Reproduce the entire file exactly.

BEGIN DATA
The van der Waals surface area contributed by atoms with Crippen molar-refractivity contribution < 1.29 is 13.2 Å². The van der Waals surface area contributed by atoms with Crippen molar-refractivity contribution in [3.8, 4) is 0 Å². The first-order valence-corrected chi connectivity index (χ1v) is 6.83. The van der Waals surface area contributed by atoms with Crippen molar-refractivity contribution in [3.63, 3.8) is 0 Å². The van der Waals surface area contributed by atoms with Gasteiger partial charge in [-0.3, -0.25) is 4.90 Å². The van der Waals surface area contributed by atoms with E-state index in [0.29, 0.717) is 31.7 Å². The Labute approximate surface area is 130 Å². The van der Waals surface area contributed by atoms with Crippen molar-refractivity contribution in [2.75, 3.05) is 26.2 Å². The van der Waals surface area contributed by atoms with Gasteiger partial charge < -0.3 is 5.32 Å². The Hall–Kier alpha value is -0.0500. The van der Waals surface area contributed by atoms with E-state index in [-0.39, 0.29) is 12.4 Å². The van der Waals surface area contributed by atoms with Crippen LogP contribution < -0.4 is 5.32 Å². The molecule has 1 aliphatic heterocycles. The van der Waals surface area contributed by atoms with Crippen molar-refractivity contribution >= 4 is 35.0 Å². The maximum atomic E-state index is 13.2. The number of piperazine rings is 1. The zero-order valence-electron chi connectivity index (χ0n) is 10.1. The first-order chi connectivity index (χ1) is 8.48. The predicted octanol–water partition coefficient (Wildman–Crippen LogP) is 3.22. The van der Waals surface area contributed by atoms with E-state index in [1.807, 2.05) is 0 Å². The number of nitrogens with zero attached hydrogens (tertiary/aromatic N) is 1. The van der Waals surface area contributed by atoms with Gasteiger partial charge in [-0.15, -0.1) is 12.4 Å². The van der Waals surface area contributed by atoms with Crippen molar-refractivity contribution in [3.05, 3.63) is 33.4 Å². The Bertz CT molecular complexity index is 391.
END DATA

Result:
The van der Waals surface area contributed by atoms with Crippen molar-refractivity contribution < 1.29 is 13.2 Å². The van der Waals surface area contributed by atoms with Crippen molar-refractivity contribution in [3.8, 4) is 0 Å². The first-order valence-corrected chi connectivity index (χ1v) is 6.83. The van der Waals surface area contributed by atoms with Crippen molar-refractivity contribution in [3.63, 3.8) is 0 Å². The van der Waals surface area contributed by atoms with Gasteiger partial charge in [-0.3, -0.25) is 4.90 Å². The van der Waals surface area contributed by atoms with E-state index in [0.29, 0.717) is 31.7 Å². The Labute approximate surface area is 130 Å². The van der Waals surface area contributed by atoms with Crippen molar-refractivity contribution in [2.75, 3.05) is 26.2 Å². The van der Waals surface area contributed by atoms with Gasteiger partial charge < -0.3 is 5.32 Å². The Hall–Kier alpha value is -0.0500. The van der Waals surface area contributed by atoms with E-state index in [-0.39, 0.29) is 12.4 Å². The van der Waals surface area contributed by atoms with Crippen LogP contribution < -0.4 is 5.32 Å². The molecule has 1 aliphatic heterocycles. The van der Waals surface area contributed by atoms with Crippen molar-refractivity contribution >= 4 is 35.0 Å². The maximum atomic E-state index is 13.2. The number of piperazine rings is 1. The zero-order valence-electron chi connectivity index (χ0n) is 10.1. The first-order chi connectivity index (χ1) is 8.48. The predicted octanol–water partition coefficient (Wildman–Crippen LogP) is 3.22. The van der Waals surface area contributed by atoms with E-state index in [1.807, 2.05) is 0 Å². The number of nitrogens with zero attached hydrogens (tertiary/aromatic N) is 1. The van der Waals surface area contributed by atoms with Gasteiger partial charge in [-0.15, -0.1) is 12.4 Å². The van der Waals surface area contributed by atoms with Crippen molar-refractivity contribution in [3.05, 3.63) is 33.4 Å². The Bertz CT molecular complexity index is 391.